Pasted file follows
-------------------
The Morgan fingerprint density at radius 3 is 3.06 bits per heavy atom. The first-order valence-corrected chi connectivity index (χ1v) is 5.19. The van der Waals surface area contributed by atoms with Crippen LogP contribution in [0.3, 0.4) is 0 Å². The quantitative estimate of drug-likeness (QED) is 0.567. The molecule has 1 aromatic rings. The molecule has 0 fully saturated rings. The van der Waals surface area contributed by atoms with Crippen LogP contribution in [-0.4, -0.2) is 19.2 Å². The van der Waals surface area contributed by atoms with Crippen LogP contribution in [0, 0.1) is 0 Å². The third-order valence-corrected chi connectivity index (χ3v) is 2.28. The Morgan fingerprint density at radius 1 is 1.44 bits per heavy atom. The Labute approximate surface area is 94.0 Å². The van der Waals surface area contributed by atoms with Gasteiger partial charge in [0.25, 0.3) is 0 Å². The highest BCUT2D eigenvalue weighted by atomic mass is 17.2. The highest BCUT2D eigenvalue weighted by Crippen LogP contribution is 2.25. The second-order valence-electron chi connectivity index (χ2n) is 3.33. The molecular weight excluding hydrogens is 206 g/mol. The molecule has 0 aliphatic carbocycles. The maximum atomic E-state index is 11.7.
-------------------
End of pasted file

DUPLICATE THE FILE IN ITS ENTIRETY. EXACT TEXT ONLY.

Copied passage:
The Morgan fingerprint density at radius 3 is 3.06 bits per heavy atom. The first-order valence-corrected chi connectivity index (χ1v) is 5.19. The van der Waals surface area contributed by atoms with Crippen LogP contribution in [0.3, 0.4) is 0 Å². The quantitative estimate of drug-likeness (QED) is 0.567. The molecule has 1 aromatic rings. The molecule has 0 fully saturated rings. The van der Waals surface area contributed by atoms with Crippen LogP contribution in [-0.4, -0.2) is 19.2 Å². The van der Waals surface area contributed by atoms with Crippen LogP contribution in [0, 0.1) is 0 Å². The third-order valence-corrected chi connectivity index (χ3v) is 2.28. The Morgan fingerprint density at radius 1 is 1.44 bits per heavy atom. The Labute approximate surface area is 94.0 Å². The van der Waals surface area contributed by atoms with Gasteiger partial charge in [0.25, 0.3) is 0 Å². The highest BCUT2D eigenvalue weighted by atomic mass is 17.2. The highest BCUT2D eigenvalue weighted by Crippen LogP contribution is 2.25. The second-order valence-electron chi connectivity index (χ2n) is 3.33. The molecular weight excluding hydrogens is 206 g/mol. The molecule has 0 aliphatic carbocycles. The maximum atomic E-state index is 11.7.